For all but the most emulator-savvy of UK Wii U owners, EarthBound is basically a new experience. As a title that’s been anecdotally heralded as a retro classic by those few who picked it up the first time – or, more likely, downloaded it illegally – EarthBound is, especially by modern Nintendo standards, an esoteric title with an almost Peanuts-like tone, elevated enormously by its early Nineties American pop culture influences. Without that, it’s an RPG of a few curious ideas, but far from revolutionary compared to its SNES stablemates Final Fantasy VI and Chrono Trigger.
EarthBound’s reputation almost certainly comes from its world and characters, then. Unusually for a Nintendo title, the setting is an amalgamation of different real world locations and ideas; enemies range from evil hippies to bears, zombies and robots. There’s no thread, really – there’s a collection of everything from different movies and TV shows. The visual language that brings them to life is consistent, however, and the Charles M Schulz edge to the character design successfully unites so many sources.
That artistic choice is nicely enhanced by the scriptwriting, too. Fans of the leftfield comedy stylings in the Mario & Luigi titles will appreciate much of the funny dialogue, here, where the game can be a little mature in the sort of lines it throws out there (you’re mocked for using the talk button when there is no-one around to speak to, while one NPC refuses to let you in their home in case you’re a member of the Happy Happy Religious Group). There’s a talking mouse that’s self-referential about being as such; one especially funny idea that stuck with us was the morally compromised character Pokey ‘apologising profusely’ as his chosen move in an early battle. The designers of the game will talk to you via NPCs.
EarthBound isn’t simply a grab bag of quirky concepts – this is quite obviously shaped by director Shigesato Itoi’s experiences and interests, which is manifested through the game’s relationship with popular culture and its strangely existential narrative framework. The touch that will leave you dwelling on its creator’s background in particular is the use of the telephone. You can call Ness’s mother and father at any time, the latter of which is partly functional, as you need to call dad in order to save progress – she wants to make sure Ness is okay, while he remains completely unseen, encouraging you during your brief exchanges but playing no further role in your life beyond that of a distant voice. That, quite importantly, leaves you with something to mull over beyond the silly monsters and daft Beatles references.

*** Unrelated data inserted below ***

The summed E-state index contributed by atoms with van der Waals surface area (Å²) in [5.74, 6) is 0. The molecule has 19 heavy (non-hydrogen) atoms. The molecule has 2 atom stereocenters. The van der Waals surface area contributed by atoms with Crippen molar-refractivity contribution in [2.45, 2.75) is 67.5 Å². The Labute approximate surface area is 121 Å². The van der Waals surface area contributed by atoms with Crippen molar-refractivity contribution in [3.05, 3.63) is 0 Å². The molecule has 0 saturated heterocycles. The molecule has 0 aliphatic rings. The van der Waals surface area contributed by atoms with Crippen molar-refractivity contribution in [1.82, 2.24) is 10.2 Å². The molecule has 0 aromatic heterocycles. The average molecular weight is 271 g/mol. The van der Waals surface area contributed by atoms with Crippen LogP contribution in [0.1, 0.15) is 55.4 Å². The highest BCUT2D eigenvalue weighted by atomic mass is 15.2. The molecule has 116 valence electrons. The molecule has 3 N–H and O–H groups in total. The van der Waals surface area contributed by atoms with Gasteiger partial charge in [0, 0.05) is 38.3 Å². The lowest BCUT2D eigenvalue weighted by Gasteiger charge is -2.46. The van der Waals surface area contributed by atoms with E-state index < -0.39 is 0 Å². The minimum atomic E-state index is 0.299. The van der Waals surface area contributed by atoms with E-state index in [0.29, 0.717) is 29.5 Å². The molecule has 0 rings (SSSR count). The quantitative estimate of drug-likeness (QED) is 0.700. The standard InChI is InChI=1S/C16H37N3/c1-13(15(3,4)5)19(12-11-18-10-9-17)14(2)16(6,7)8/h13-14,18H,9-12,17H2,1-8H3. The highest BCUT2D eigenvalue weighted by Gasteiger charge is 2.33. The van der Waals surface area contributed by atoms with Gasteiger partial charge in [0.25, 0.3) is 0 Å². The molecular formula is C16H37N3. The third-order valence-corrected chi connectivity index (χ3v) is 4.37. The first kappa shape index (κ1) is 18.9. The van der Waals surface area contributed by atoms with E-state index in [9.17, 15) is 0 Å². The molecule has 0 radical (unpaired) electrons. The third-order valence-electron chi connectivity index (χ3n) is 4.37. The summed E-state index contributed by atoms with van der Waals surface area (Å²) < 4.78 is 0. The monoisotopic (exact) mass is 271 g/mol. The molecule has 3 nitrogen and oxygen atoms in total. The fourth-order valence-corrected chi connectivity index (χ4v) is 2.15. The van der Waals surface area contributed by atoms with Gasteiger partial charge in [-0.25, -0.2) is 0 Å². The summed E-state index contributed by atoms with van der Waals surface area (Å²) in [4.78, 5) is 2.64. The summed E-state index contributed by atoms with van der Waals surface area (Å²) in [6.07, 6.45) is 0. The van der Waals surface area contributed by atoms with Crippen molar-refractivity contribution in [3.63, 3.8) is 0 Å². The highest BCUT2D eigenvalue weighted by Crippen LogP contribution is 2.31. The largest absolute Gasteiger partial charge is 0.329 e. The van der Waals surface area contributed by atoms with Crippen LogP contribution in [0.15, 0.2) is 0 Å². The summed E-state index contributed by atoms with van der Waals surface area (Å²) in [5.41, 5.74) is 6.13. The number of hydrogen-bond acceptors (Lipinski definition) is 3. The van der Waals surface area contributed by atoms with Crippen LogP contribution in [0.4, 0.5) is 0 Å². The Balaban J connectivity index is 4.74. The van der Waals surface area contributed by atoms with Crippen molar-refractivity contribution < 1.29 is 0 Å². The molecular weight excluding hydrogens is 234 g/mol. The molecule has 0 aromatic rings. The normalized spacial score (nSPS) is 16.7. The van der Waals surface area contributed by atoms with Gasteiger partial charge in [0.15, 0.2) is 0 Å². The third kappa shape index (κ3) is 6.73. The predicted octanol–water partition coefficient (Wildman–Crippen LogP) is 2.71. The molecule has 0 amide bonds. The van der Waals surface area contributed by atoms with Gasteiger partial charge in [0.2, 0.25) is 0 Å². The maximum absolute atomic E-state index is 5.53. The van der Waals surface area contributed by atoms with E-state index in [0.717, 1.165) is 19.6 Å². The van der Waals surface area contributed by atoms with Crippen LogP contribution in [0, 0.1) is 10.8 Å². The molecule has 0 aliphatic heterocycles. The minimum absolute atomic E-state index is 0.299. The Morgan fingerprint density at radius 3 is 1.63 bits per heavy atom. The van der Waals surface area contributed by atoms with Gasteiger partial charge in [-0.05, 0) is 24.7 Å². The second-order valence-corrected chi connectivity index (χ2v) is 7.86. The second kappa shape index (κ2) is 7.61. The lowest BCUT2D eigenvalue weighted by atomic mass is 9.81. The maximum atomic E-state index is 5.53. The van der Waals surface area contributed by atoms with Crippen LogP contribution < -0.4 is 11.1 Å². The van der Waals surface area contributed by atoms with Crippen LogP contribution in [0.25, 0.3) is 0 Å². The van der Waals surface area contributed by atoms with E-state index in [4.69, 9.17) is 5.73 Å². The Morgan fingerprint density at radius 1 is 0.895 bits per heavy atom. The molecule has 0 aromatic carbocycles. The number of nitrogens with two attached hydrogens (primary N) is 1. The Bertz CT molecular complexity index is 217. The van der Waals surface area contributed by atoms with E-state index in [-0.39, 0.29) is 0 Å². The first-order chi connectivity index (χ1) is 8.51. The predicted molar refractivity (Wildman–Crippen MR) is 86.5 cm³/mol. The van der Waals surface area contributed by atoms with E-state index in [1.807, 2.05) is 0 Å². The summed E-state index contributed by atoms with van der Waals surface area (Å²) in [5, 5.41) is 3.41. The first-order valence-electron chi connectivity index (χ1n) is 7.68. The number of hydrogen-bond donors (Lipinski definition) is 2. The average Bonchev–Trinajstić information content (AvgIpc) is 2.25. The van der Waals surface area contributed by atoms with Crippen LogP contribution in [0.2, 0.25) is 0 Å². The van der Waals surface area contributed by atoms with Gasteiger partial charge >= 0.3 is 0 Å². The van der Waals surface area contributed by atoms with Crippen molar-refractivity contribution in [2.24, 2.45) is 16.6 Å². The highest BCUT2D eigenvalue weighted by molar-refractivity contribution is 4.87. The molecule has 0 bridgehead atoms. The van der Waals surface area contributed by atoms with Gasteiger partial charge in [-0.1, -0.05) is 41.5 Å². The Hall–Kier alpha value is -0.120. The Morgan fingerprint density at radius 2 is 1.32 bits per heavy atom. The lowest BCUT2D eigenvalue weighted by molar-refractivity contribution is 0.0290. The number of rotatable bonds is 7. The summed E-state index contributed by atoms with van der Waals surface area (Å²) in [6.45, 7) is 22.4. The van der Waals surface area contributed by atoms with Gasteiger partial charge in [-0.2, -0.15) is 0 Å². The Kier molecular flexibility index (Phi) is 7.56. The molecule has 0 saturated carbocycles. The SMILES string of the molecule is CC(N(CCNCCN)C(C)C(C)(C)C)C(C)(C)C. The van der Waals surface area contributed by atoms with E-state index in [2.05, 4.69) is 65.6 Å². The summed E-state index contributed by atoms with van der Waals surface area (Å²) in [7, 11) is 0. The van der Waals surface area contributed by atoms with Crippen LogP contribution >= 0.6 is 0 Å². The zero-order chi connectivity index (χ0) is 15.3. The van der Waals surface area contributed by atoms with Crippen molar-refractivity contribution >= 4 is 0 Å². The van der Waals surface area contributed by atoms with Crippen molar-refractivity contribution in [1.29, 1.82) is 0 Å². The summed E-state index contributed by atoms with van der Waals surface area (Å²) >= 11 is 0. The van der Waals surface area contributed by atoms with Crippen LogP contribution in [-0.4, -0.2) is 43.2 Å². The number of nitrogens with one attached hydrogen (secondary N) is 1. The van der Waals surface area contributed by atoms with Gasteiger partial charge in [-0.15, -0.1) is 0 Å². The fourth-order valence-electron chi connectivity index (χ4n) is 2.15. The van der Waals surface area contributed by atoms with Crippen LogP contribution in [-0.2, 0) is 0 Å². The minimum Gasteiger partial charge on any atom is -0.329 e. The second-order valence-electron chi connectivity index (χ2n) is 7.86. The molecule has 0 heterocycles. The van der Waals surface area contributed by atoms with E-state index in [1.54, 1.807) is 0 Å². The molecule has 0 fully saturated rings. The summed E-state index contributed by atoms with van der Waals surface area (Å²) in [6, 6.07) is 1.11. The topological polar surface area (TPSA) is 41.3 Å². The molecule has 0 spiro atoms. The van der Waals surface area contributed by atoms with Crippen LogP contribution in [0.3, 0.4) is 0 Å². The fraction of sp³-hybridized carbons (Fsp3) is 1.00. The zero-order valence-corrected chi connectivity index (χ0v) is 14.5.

As Ness meets the three other main characters Paula, Jeff and Poo (you can change their names), the specific nature of EarthBound’s fiction becomes its main attraction. EarthBound feels fresh because it’s exactly the sort of title that would thrive today as an indie hit, where such personal expression is key to those titles resonating with audiences hungry for that type of game. To have done that in 1994 is remarkable, and evidence of Nintendo’s enduring dedication to the personnel behind such titles – if EarthBound dropped on Steam, PSN or Xbox Live today as a brand new release, these elements would still be absolutely relevant, and consumers would no doubt respond to them with the same kind of passion as the game’s existing fanbase.
There’s an overarching ‘chosen one’ story that amounts to a reasonably throwaway Link’s Awakening/Goonies hybrid narrative, yet the quality of settings and the supporting cast makes it as compelling as any of its genre stalwarts, even when you’re fighting against some relatively pedestrian combat. While the execution of subject matter was ahead of its time, the mechanics are certainly not. With first-person, Dragon Quest-like turn-based encounters, there’s little to get excited about in the battles, sadly.
Yet some of the ideas that accompany the combat system are actually pretty smart. Encounters aren’t random, with enemies wandering the environment prior to encounters (Final Fantasy XIII and XIII-2 used a version of this), and later scampering out of Ness’s way when you’re of a much higher level than they are, Ni No Kuni style. This is quite useful when you’re revisiting places, but even better, when you engage with enemies who are largely inferior to you, you’ll automatically kill them without even needing to enter the battle, keeping all related experience points and items. It’s a bizarrely modern-style time saver that means you’re both rewarded for grinding and able to explore without too many breaks in the pace. You’ll quickly identify enemies you can bump into again and again, earning quick experience points with zero effort and repeating to your satisfaction – that might sound like cheating, but all it really does is ensure you get more of the best bits of EarthBound, as opposed to the part of its design that’s aged the worst.
You may know EarthBound well already, and as such, perhaps this will just remind you of what it represents in Nintendo’s canon, that the individual voices of creators have always mattered to the Japanese giant. There are so many players out there who will come into EarthBound fresh on the Wii U, however, and for them a very high quality curio awaits – one that is at times both atypically and anti-Nintendo as an overall piece, and therefore something not to miss.